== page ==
NYS Exposed Education: Rochester testing out 'community schools'

September 29, 2016 06:40 PM

ROCHESTER—They are a one-stop shop for doctor and dentist appointments, meals, counseling service and school. Rochester is testing out the "community school" model in an effort to turn around failing schools.

The Rochester City School District has been struggling with student performance, attendance and dropout rates for decades. As one of the poorest cities in America, a majority of struggling students here live in poverty. By helping them through that, the district hopes it can help keep them in school.

Community parties, like the one News10NBC visited, at School 17 are the norm. Parents, teachers and students spend a lot of time together and not just inside the classroom. School 17 has recently been transformed into a "community school" -- what exactly does that mean?

"There’s a health center on-site, dental center on-site, mental health services available," says School 17 Principal Caterina Leone Mannino. "We have an expanded learning day which allows kids to have enrichment opportunities like band, chorus, strings instruction without taking away from their instructional program."

There's also dinner service, neighborhood watch meetings are held there and parents are welcome to come and go as they please. It's a model the state, city and district have been talking about, for years. By helping children and their families through poverty, the hope is that more kids will stay in school and start to do better.

"My step-kids went here when they were younger and there was nothing like this ever, so I'm glad I can actually come in and see what my daughter is doing and see what her progress is and actually get to know the teachers and faculty… having a doctor and dentist on-site is convenient, especially when I don’t drive. I got two kids, it’s not like I can leave one at home, the other one has to tag along,” says Mary Robbins, a mother with a child at School #17.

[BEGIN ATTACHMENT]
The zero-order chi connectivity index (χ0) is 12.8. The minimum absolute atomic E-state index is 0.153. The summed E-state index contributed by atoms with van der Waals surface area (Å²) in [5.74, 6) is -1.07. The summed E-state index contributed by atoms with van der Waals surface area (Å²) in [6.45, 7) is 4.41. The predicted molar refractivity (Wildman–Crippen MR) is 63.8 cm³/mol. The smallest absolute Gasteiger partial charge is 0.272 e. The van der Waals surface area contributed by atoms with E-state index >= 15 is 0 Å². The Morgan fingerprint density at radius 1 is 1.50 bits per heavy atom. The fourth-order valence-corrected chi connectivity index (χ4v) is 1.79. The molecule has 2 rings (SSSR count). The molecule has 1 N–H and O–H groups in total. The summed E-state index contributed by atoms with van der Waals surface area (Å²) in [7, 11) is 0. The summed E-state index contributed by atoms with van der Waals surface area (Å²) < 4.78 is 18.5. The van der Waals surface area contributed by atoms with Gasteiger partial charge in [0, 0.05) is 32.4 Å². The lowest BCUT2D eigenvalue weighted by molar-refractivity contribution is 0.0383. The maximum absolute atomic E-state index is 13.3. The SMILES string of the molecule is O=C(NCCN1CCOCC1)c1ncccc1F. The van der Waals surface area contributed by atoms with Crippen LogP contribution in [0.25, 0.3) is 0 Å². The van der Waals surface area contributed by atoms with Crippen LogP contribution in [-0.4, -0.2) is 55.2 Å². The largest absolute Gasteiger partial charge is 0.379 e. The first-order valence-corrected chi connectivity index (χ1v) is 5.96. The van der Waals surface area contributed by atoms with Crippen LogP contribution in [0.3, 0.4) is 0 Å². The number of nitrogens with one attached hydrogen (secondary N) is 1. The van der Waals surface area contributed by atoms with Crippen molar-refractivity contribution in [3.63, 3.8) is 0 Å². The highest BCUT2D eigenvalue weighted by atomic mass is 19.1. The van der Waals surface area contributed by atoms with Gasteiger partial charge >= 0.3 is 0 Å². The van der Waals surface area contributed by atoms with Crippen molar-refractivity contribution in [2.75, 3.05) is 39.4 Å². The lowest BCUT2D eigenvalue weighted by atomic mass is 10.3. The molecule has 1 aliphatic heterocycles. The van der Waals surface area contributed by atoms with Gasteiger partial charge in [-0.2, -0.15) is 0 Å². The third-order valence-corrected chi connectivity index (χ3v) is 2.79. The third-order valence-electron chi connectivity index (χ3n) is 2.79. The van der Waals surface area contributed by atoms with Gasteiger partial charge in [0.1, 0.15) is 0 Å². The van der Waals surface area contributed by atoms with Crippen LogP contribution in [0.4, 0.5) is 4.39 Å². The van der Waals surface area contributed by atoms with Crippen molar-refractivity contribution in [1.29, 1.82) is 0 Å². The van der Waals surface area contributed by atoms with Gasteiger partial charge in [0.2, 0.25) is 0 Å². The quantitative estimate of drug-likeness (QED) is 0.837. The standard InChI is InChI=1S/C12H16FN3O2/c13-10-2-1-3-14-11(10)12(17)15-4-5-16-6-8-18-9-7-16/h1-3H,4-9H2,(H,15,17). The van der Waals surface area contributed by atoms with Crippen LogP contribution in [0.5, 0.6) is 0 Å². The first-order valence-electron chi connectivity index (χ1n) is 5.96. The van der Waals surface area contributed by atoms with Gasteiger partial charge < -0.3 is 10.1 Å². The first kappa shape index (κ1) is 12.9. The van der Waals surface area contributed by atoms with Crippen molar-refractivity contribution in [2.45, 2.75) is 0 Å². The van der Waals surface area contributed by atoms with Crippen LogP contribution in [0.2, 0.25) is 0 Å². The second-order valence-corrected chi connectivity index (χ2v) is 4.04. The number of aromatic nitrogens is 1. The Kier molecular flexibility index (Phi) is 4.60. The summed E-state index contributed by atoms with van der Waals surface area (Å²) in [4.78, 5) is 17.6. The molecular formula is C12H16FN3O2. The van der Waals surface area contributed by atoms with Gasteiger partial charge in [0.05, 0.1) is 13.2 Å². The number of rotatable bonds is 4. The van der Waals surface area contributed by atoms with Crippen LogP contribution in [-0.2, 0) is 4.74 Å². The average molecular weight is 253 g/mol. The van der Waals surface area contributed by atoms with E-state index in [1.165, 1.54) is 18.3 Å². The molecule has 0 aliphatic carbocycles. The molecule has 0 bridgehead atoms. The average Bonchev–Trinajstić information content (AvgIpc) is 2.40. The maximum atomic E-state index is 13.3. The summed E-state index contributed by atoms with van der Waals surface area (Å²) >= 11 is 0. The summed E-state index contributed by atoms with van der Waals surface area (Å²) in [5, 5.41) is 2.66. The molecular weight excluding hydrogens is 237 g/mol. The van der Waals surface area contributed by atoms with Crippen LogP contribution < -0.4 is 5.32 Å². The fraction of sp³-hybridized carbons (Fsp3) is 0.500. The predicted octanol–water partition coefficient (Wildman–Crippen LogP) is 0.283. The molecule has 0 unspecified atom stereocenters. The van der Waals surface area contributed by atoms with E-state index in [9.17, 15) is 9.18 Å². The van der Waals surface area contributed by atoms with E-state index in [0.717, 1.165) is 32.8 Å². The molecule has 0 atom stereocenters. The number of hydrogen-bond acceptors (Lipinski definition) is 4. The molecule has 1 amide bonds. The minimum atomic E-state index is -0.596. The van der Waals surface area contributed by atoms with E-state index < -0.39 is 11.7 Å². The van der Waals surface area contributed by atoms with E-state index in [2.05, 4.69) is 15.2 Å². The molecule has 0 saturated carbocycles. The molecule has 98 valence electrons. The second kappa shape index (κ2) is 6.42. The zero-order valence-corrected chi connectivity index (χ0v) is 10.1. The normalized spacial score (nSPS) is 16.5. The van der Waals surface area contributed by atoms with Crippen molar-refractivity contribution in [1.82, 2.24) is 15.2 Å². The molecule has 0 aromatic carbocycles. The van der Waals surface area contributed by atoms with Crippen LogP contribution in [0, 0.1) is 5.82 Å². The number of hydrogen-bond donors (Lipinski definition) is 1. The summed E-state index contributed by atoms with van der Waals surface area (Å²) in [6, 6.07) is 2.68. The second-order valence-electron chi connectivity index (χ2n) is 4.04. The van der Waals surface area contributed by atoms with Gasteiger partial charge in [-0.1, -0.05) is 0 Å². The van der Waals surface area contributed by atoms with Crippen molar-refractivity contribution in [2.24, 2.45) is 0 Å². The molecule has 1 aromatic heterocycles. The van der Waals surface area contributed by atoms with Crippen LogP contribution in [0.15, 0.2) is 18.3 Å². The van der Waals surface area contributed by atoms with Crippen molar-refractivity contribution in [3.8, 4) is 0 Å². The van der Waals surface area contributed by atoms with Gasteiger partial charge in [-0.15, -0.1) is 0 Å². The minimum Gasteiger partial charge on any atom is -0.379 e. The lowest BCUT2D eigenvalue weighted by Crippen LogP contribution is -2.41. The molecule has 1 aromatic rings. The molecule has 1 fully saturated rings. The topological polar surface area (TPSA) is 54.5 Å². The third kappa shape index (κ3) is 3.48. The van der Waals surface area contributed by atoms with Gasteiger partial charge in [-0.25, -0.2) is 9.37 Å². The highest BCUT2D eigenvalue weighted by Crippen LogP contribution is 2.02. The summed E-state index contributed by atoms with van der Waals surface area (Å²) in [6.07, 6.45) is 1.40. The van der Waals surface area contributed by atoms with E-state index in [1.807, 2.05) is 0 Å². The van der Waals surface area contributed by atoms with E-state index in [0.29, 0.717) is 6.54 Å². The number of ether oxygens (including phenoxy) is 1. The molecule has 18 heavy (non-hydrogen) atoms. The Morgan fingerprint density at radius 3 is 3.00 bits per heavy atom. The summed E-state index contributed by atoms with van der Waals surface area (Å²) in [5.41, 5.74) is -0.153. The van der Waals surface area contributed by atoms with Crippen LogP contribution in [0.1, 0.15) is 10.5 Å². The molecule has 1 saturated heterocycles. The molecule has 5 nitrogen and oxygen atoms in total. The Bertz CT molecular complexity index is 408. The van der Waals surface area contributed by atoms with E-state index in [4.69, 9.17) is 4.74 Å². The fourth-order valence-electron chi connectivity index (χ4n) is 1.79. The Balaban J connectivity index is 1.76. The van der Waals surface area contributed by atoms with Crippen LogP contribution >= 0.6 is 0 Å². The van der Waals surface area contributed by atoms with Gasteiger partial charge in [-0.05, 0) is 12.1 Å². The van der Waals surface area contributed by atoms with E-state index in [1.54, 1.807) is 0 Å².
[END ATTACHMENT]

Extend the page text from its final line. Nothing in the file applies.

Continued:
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Research has shown that when kids living in poverty come to school, they’re often hungry, bored, sick or emotional. The hope is that if they can get help with all of that at school, they’ll be able to learn better while in school. In 2015, just 3 percent of students in grades 3-8 at School 17 were proficient in math, 2 percent in ELA. Will this model be able to change those numbers? That’s the million dollar question.

Jennifer Lewke (News10NBC): "You said you came from Central Office and you had this idea and now you're on the ground and executing it, is it what you had hoped it would be?"
Caterina Leone Mannino: "Absolutely, it's hard though. It's really a lot of work, we have a team of individuals who have committed to the vision."

Jennifer Lewke: "Is it too soon to determine whether student performance is increasing?"
Leone Mannino: "We had increases in our literacy performance. Certainly, we're not at a point where I feel like I can jump up and down but we did make small, incremental gains."

Lewke: "When we talk to lawmakers, when we talk to district leaders, when we talk to community leaders, they really point to this community based school model as a way to save struggling schools... is that how you see it?"
Leone Mannino: "Absolutely, I think what we've tried to do [in the past] is to make everything fall into a separate pocket, it's the district's problem, it's the police's problem, no it's the city's problem, no it's the county's problem. You know what? It doesn't matter, at the end of the day, there's a child in the center of that decision."

There are other schools, particularly in the New York City area that have switched over to this model and are seeing slow by steady increases in student performance. RCSD School Board President Van White tells New10NBC while he’s cautiously optimistic, he doesn’t think the model will necessarily be the answer for all of Rochester’s failing schools.

"I'm always concerned about sort of the flavor of the month that seems to be part of the jargon in the educational community so you're not going to hear me say, 'We're going into community schools' because I think in reality, that takes us down the wrong path, it's not a model that you need it's an approach for the leaders and the parents of a building,” he says.

Barbara Deane-Williams, the new Superintendent of the Rochester City School District says she doesn’t think there is one answer to fixing failing schools but she does like this model. "I think the community school model is a strong model in that you're bringing multiple partners to the table, providing ways for the school to really extend partnerships with the community and a partnership with us."


Jennifer Lewke

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